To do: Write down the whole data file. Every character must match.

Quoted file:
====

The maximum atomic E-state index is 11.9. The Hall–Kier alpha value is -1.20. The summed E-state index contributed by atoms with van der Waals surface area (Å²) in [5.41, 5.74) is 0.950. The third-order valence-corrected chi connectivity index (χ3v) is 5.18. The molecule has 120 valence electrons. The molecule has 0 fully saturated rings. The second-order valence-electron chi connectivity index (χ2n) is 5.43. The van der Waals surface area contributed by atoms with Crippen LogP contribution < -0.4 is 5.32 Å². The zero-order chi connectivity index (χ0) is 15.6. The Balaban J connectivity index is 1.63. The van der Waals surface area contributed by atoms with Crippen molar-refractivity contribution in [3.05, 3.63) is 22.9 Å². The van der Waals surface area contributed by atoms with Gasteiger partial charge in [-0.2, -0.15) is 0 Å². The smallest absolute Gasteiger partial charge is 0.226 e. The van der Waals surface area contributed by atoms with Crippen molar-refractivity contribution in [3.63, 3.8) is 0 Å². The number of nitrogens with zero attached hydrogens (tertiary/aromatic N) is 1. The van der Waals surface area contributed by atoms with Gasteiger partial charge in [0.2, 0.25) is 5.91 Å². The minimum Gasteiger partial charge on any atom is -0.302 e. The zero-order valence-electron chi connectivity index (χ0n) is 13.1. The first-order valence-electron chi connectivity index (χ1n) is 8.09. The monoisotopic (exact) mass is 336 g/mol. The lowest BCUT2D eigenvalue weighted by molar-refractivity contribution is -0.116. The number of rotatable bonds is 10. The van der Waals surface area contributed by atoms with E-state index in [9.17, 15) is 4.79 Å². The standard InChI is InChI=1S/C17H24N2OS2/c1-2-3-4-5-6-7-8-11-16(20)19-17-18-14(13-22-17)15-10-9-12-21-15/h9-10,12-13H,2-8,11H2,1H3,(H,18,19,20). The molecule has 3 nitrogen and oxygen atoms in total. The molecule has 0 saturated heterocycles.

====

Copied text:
The maximum atomic E-state index is 11.9. The Hall–Kier alpha value is -1.20. The summed E-state index contributed by atoms with van der Waals surface area (Å²) in [5.41, 5.74) is 0.950. The third-order valence-corrected chi connectivity index (χ3v) is 5.18. The molecule has 120 valence electrons. The molecule has 0 fully saturated rings. The second-order valence-electron chi connectivity index (χ2n) is 5.43. The van der Waals surface area contributed by atoms with Crippen LogP contribution < -0.4 is 5.32 Å². The zero-order chi connectivity index (χ0) is 15.6. The Balaban J connectivity index is 1.63. The van der Waals surface area contributed by atoms with Crippen molar-refractivity contribution in [3.05, 3.63) is 22.9 Å². The van der Waals surface area contributed by atoms with Gasteiger partial charge in [-0.2, -0.15) is 0 Å². The smallest absolute Gasteiger partial charge is 0.226 e. The van der Waals surface area contributed by atoms with Crippen molar-refractivity contribution in [3.63, 3.8) is 0 Å². The number of nitrogens with zero attached hydrogens (tertiary/aromatic N) is 1. The van der Waals surface area contributed by atoms with Gasteiger partial charge in [0.2, 0.25) is 5.91 Å². The minimum Gasteiger partial charge on any atom is -0.302 e. The zero-order valence-electron chi connectivity index (χ0n) is 13.1. The first-order valence-electron chi connectivity index (χ1n) is 8.09. The monoisotopic (exact) mass is 336 g/mol. The lowest BCUT2D eigenvalue weighted by molar-refractivity contribution is -0.116. The number of rotatable bonds is 10. The van der Waals surface area contributed by atoms with E-state index in [9.17, 15) is 4.79 Å². The standard InChI is InChI=1S/C17H24N2OS2/c1-2-3-4-5-6-7-8-11-16(20)19-17-18-14(13-22-17)15-10-9-12-21-15/h9-10,12-13H,2-8,11H2,1H3,(H,18,19,20). The molecule has 3 nitrogen and oxygen atoms in total. The molecule has 0 saturated heterocycles.